Marijuana Law Reform is a Civil Rights Issue
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Marijuana Law Reform is a Civil Rights Issue
Posted by CN Staff on September 16, 2010 at 09:42:04 PT
By Alice Huffman
Source: San Francisco Chronicle
USA -- "Injustice anywhere is a threat to justice everywhere." So said the late Rev. Martin Luther King Jr. on April 4, 1967, when he spoke out against the Vietnam War. At the time, he was roundly criticized for speaking out on an issue considered outside the purview of civil rights leaders. King understood better than most at the time, the true cost of war - in lives lost, in futures squandered, in dreams deferred and in misspent resources. Eventually, a majority of Americans came to agree with him about the war in Vietnam. His moral courage lay in speaking out in the face of no agreement, caring more about his integrity than his popularity.
It is the mission of the California NAACP to eradicate injustice and continue the fight for civil rights and social justice wherever and whenever we can. We are therefore compelled to speak out against another war, the so called "war on drugs."This is not a war on the drug lords and violent cartels. This is a war that disproportionately impacts young men and women and is the latest tool for imposing Jim Crow justice on poor African Americans.We reject the oft-repeated but deceptive argument that there are only two choices for dealing with drugs - heavy-handed law enforcement or total permissiveness. Substance abuse and addiction are American problems that impact every socioeconomic group, and meaningful public health and safety strategies are needed to address it. However, law enforcement strategies that target poor blacks and Latinos and cause them to bear the burden and shame of arrest, prosecution and conviction for marijuana offenses must stop. Snipped   Complete Article: San Francisco Chronicle (CA)Author: Alice HuffmanPublished: Thursday, September 16, 2010Copyright: 2010 San Francisco Chronicle Contact: letters sfchronicle.comWebsite: CannabisNews   -- Cannabis Archives
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Comment #5 posted by Hope on September 18, 2010 at 11:09:30 PT
Beautiful! Beautiful! Beautiful!
"We believe whatever potential harms may be associated with using marijuana are more than outweighed by the immediate harms that derive from being caught up in the criminal justice system."And "The California NAACP does not believe maintaining the illusion that we're winning the "war on drugs" is worth sacrificing another generation of our young men and women."And "Enough is enough. We want change we can believe in, and that's why we're supporting Prop. 19. Instead of wasting money on marijuana law enforcement, Prop. 19 will generate tax revenues we can use to improve the education and employment outcomes of our youth. Our youth want and deserve a future. Let's invest in people, not prisons."Sometimes the truth is kind of ugly. Sometimes it's beautiful.Huzza! Huzza! Huzza!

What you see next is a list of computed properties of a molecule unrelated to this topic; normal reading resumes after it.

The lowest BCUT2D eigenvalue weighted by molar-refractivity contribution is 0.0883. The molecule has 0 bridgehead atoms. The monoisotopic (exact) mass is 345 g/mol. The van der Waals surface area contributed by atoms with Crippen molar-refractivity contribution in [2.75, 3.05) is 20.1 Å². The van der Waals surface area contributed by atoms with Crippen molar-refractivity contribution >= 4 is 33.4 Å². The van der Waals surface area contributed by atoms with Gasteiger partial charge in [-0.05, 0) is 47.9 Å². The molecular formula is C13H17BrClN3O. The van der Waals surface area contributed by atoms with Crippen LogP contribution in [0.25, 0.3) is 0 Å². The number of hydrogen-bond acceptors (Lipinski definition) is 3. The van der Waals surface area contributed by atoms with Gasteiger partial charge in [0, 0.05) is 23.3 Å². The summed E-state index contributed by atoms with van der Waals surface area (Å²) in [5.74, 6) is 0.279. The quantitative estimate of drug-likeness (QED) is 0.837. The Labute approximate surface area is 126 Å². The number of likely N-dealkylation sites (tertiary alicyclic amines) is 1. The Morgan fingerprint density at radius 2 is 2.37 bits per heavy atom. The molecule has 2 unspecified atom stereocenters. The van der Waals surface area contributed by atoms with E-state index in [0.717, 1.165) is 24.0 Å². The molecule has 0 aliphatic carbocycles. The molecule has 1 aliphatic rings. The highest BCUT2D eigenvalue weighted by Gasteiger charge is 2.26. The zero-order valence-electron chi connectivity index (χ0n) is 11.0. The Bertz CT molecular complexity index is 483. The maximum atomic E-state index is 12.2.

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Comment #4 posted by FoM on September 18, 2010 at 05:59:47 PT
John Tyler 
I agree with you. This has always been a moral issue to me. 
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Comment #3 posted by John Tyler on September 17, 2010 at 20:57:11 PT
thanks for joining in
We have been saying for years that the Drug War is a tool to oppress minorities and the poor. Other people are finally listening, understanding and speaking out. I say thanks for joining in, but it sure took you long enough.
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Comment #2 posted by runruff on September 17, 2010 at 04:19:34 PT
This post got a lot of play at Huffpo.
I sometimes write as the Comebackid over at Huffpo:Nixon had a private little joke he liked to laugh about when he was finishing off his daily quart of scotch. His police, the praetorian guard he named the DEA, were surely the monster child of his demon seed.He loved to daydream and speculate on how he would take down the war protesters and political dissenters with his SS style police force. They are 40 years and still going strong. This is Amerika?The Controlled Substance Act is null and void. It has been since 1996 when California accepted cannabis as having safe medicinal use. [read the CSA] The feds go on acting like nothing is new, meanwhile 14 more states join in.The Feds never had the authority to ban cannabis use in the first place, now their own trumped up authority has expired under their own rules....follow?Every federal arrest made for illegal cannabis possession has been an illegal arrest by a corporate owned government.Let freedom scream! 
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Comment #1 posted by Sam Adams on September 16, 2010 at 14:04:13 PT
What a great woman! This is what real leadership looks like. I love the way she refused to back down when some other groups turned up the heat and called for her to resign. She used the opportunity to re-state her position even more emphatically!Even if 2010 is not the year for Prop. 19 to pass, MUCH has been accomplished, with the endorsement from Alice and the NAACP and the SEIU being at the top of the list IMO
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